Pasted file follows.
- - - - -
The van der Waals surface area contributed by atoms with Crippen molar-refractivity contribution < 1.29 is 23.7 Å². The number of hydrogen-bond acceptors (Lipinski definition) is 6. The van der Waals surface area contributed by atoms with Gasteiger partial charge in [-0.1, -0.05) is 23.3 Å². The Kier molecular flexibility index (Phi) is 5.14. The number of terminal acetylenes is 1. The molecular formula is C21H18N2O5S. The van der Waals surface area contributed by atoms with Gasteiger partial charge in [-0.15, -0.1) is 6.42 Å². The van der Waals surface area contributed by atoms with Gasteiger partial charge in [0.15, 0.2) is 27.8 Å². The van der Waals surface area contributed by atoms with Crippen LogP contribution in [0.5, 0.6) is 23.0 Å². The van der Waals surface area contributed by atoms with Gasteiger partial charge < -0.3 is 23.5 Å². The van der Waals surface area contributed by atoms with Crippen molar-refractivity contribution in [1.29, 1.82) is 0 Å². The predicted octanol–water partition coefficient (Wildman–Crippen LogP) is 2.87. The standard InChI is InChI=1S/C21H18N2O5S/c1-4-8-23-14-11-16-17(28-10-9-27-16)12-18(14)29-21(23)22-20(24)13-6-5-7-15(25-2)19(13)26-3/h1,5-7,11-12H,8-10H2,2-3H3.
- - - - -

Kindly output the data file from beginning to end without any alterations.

The van der Waals surface area contributed by atoms with Crippen molar-refractivity contribution < 1.29 is 23.7 Å². The number of hydrogen-bond acceptors (Lipinski definition) is 6. The van der Waals surface area contributed by atoms with Gasteiger partial charge in [-0.1, -0.05) is 23.3 Å². The Kier molecular flexibility index (Phi) is 5.14. The number of terminal acetylenes is 1. The molecular formula is C21H18N2O5S. The van der Waals surface area contributed by atoms with Gasteiger partial charge in [-0.15, -0.1) is 6.42 Å². The van der Waals surface area contributed by atoms with Gasteiger partial charge in [0.15, 0.2) is 27.8 Å². The van der Waals surface area contributed by atoms with Crippen LogP contribution in [0.5, 0.6) is 23.0 Å². The van der Waals surface area contributed by atoms with Gasteiger partial charge < -0.3 is 23.5 Å². The van der Waals surface area contributed by atoms with Crippen molar-refractivity contribution in [1.29, 1.82) is 0 Å². The predicted octanol–water partition coefficient (Wildman–Crippen LogP) is 2.87. The standard InChI is InChI=1S/C21H18N2O5S/c1-4-8-23-14-11-16-17(28-10-9-27-16)12-18(14)29-21(23)22-20(24)13-6-5-7-15(25-2)19(13)26-3/h1,5-7,11-12H,8-10H2,2-3H3.